Bottom Line
Maintenance
Reducing ride problems

By Paul Abelson
senior technical editor

 

Q: My 2005 International started shaking up front. It wasn’t too bad when it started, but it got worse. My dealer balanced the steer tires and checked front-end alignment. There was some uneven tire wear, mostly on the inside, so the dealer swapped the tires side-to-side. The shaking was still there, and it seemed to be pulling to one side.

The dealer wants to replace all sorts of parts, but I don’t want to finance his exploring with my truck, if you get what I mean. What should I do?

 

A: Ride and handling are among the most difficult complaints to diagnose. That’s because so many parts and components are involved, and the combinations of things that can go wrong are seemingly endless.

Your dealer went after some of the more common causes. He should have referred to Recommended Practice RP648 “Troubleshooting Ride Complaints” from the Technology and Maintenance Council. It classifies ride problems into seven major ride condition types: vibration, shimmy, harsh ride, handling, pitch or backslap, stability and bounce.

When we spoke, we zeroed in on vibration and handling. You had the tires balanced on the wheel, but not the wheel end assembly. It includes the hub, brake drum and fasteners. With the wheel and tire, they make up the rotating mass. It is not uncommon for a hub or drum to lose balancing weights. That causes vibration and will generate uneven tire wear.

When I used to race, we spin-balanced on the car. The entire wheel end was balanced together. Your dealer can check hub and drum balance. If all the parts are balanced separately, they will be in balance together. There are alternatives, including balance rings and granules or beads placed inside each tire. They react to the entire mass.

Another common problem affecting ride quality is total vehicle alignment. You had your front wheels aligned, using the frame as a reference. Drive axles can shift, inducing side thrust, contributing to the pulling in the steering.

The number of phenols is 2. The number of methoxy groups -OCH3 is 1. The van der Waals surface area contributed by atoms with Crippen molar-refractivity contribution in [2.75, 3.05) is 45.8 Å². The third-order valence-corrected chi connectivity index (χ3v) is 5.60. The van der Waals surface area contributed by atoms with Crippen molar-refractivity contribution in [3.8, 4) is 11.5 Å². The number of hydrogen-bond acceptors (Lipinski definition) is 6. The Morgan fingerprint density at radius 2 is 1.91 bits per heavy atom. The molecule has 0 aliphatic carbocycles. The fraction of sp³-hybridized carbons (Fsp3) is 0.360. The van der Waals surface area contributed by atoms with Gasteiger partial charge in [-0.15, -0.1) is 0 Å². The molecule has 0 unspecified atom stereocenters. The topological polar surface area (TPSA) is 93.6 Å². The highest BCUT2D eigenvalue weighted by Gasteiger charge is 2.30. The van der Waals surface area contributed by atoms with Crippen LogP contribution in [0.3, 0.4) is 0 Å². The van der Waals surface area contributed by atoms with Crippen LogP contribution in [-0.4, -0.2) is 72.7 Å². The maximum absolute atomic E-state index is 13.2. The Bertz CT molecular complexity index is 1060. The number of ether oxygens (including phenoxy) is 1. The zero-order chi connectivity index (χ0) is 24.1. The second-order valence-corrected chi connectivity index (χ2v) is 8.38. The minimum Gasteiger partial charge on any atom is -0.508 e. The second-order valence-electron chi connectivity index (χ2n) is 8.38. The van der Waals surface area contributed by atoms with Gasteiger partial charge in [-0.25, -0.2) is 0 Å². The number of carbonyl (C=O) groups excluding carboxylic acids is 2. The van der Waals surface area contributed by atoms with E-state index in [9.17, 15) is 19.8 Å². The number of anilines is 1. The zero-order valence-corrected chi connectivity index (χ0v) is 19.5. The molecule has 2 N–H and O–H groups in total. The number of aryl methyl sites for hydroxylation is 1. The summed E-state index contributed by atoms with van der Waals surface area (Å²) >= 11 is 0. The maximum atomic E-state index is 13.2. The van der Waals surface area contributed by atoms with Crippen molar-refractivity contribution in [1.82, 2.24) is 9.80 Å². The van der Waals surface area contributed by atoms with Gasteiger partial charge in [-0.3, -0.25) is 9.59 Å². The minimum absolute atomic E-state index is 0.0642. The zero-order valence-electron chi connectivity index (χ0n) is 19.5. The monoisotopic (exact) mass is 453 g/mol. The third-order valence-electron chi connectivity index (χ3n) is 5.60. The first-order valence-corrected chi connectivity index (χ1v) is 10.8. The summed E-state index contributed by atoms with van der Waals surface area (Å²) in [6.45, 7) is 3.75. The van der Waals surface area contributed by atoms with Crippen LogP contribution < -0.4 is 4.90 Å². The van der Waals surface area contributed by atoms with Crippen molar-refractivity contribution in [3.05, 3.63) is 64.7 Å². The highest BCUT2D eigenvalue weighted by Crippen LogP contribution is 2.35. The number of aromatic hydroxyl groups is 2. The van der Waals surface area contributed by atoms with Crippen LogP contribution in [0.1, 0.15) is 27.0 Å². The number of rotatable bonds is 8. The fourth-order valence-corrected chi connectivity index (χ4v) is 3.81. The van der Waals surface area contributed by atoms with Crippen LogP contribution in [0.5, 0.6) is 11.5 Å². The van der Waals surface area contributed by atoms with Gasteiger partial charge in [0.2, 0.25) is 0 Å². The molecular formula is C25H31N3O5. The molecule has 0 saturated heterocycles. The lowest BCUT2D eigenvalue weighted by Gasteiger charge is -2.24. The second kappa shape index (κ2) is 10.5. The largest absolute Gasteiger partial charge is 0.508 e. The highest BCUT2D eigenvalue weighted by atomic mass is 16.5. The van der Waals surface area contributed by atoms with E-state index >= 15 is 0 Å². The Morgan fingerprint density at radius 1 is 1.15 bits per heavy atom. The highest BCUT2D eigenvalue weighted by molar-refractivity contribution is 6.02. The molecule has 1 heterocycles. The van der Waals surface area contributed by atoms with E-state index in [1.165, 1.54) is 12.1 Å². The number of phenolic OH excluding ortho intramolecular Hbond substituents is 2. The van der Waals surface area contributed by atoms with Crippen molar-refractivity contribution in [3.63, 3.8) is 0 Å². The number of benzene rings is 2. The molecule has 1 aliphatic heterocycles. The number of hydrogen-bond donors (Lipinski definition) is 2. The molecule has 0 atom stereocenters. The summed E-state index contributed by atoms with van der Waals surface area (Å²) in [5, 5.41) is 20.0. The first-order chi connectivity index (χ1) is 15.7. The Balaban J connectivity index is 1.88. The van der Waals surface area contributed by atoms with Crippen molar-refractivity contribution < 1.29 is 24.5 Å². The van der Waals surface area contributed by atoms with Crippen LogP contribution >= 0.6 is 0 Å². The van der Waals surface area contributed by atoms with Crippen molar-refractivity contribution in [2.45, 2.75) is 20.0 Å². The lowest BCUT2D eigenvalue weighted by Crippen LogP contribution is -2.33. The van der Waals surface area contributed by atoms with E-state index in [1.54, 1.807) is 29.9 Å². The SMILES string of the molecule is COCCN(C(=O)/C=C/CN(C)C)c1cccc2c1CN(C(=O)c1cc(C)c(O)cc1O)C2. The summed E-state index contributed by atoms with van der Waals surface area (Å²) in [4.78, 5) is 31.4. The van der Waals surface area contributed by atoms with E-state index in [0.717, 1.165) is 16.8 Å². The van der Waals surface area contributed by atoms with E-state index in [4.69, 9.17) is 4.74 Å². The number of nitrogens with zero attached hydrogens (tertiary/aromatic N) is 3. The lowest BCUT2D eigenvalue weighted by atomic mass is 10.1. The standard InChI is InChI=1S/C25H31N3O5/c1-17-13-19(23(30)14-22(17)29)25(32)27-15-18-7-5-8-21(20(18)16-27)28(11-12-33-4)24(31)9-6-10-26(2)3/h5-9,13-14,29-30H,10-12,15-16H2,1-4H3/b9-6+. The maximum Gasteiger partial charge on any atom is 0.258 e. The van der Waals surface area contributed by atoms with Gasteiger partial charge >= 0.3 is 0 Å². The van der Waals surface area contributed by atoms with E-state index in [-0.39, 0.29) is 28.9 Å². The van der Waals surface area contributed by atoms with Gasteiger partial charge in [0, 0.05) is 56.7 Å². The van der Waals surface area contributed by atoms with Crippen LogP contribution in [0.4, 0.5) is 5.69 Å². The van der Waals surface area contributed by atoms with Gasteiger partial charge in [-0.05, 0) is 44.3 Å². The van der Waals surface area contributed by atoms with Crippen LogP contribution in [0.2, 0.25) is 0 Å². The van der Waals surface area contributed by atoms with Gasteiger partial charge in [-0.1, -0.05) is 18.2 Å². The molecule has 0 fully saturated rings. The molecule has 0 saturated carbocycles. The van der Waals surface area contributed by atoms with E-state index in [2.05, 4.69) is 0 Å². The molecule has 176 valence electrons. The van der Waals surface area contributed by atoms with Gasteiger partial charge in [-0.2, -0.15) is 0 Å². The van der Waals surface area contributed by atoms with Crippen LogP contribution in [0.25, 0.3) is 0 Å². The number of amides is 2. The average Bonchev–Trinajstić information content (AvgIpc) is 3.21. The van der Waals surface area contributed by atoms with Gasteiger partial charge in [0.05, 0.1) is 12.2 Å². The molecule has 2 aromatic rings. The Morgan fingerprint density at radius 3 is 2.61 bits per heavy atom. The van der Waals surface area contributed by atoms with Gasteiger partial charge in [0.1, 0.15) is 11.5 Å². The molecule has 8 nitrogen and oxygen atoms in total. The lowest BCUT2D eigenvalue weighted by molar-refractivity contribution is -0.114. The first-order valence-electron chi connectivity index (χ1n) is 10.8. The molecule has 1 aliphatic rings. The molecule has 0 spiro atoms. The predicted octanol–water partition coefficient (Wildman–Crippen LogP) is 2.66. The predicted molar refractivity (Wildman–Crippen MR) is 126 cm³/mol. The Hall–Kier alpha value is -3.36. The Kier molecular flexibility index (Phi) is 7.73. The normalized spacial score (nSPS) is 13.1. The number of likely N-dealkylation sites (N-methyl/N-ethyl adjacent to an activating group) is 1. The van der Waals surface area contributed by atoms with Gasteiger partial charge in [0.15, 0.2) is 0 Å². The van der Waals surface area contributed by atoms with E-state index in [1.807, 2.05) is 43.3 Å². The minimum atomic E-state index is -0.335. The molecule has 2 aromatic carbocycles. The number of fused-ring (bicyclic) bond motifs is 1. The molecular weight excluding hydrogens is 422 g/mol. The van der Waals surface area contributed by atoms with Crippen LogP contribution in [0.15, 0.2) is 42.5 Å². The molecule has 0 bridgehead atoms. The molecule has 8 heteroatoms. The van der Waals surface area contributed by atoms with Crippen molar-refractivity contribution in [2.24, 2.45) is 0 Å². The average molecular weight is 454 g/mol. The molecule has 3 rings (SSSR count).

You can quickly check for total vehicle alignment with string and markers. Put a mark on the string. Have a friend hold the mark at the exact center of your steer axle hub. Take the string to your front drive axle hub. Pull it tight and mark the exact center. Do it again at the rear drive axle. Repeat the process on the other side. Compare distances. They should be virtually identical. If not, you need total vehicle alignment.

Worn shocks cause vibration. Your dealer only looked for leaking shocks. To tell if they’re working, drive about 10 or 15 minutes. Put your hand on the shock’s dust cover. It should be warm, indicating the hydraulic fluid was doing its job.

The suspension itself can create problems. Worn bushings allow vibration that, in turn, wears the bushings more and causes greater vibration. Your dealer didn’t find any air bags leaking or any damage to torque rods, but you didn’t mention checking ride height.

TMC has a separate document, RP634, “Ride Height Concerns and Adjustment Procedures for Air Ride Suspension.” Shade-tree mechanics are known to alter ride height in the mistaken idea that it will improve ride and stability. The opposite is true.

These are a few of the steps involved in correcting ride and handling problems. RP648 defines problems, identifies components and provides a framework for checking, then repairing or replacing parts logically. It was developed specifically to prevent maintenance by trial and error. 

Get these RPs from TMC, or join and get the full set at no extra cost with your membership. Even if you don’t do your own maintenance, the Recommended Practices can save you money by guiding your service provider. LL

Paul Abelson can be reached at truckwriter@anet.com.

Aug/Sept Digital Edition